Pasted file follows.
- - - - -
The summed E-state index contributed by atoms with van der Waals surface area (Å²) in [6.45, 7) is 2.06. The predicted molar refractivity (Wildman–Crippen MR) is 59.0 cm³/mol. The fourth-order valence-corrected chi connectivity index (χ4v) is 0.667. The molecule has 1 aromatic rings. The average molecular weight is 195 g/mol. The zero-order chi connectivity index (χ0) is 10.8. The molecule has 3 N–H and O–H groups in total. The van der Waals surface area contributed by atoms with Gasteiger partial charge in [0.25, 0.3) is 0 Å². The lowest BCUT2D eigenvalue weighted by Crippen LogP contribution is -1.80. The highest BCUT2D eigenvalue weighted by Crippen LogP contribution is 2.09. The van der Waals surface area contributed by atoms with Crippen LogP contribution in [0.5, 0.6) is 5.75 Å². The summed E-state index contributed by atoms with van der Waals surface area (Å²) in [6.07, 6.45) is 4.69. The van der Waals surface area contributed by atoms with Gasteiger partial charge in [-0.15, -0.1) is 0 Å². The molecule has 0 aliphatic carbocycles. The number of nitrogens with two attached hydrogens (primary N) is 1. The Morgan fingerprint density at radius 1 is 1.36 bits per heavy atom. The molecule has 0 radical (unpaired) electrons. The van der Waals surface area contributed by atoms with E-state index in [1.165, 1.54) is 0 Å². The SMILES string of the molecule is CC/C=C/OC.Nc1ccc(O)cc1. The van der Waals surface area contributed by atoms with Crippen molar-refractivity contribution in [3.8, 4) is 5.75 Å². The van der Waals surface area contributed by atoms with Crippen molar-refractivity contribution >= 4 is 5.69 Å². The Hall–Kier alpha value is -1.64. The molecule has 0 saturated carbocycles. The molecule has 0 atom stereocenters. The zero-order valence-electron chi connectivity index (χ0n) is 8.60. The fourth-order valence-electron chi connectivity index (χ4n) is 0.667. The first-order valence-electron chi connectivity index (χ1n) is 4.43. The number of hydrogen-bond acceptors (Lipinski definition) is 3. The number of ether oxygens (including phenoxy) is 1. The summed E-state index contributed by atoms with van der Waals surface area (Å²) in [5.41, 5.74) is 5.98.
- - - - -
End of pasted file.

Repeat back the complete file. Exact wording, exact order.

The summed E-state index contributed by atoms with van der Waals surface area (Å²) in [6.45, 7) is 2.06. The predicted molar refractivity (Wildman–Crippen MR) is 59.0 cm³/mol. The fourth-order valence-corrected chi connectivity index (χ4v) is 0.667. The molecule has 1 aromatic rings. The average molecular weight is 195 g/mol. The zero-order chi connectivity index (χ0) is 10.8. The molecule has 3 N–H and O–H groups in total. The van der Waals surface area contributed by atoms with Gasteiger partial charge in [0.25, 0.3) is 0 Å². The lowest BCUT2D eigenvalue weighted by Crippen LogP contribution is -1.80. The highest BCUT2D eigenvalue weighted by Crippen LogP contribution is 2.09. The van der Waals surface area contributed by atoms with Crippen LogP contribution in [0.5, 0.6) is 5.75 Å². The summed E-state index contributed by atoms with van der Waals surface area (Å²) in [6.07, 6.45) is 4.69. The van der Waals surface area contributed by atoms with Gasteiger partial charge in [-0.15, -0.1) is 0 Å². The molecule has 0 aliphatic carbocycles. The number of nitrogens with two attached hydrogens (primary N) is 1. The Morgan fingerprint density at radius 1 is 1.36 bits per heavy atom. The molecule has 0 radical (unpaired) electrons. The van der Waals surface area contributed by atoms with E-state index in [1.165, 1.54) is 0 Å². The SMILES string of the molecule is CC/C=C/OC.Nc1ccc(O)cc1. The van der Waals surface area contributed by atoms with Crippen molar-refractivity contribution in [3.8, 4) is 5.75 Å². The van der Waals surface area contributed by atoms with Crippen molar-refractivity contribution >= 4 is 5.69 Å². The Hall–Kier alpha value is -1.64. The molecule has 0 saturated carbocycles. The molecule has 0 atom stereocenters. The zero-order valence-electron chi connectivity index (χ0n) is 8.60. The fourth-order valence-electron chi connectivity index (χ4n) is 0.667. The first-order valence-electron chi connectivity index (χ1n) is 4.43. The number of hydrogen-bond acceptors (Lipinski definition) is 3. The number of ether oxygens (including phenoxy) is 1. The summed E-state index contributed by atoms with van der Waals surface area (Å²) in [5.41, 5.74) is 5.98.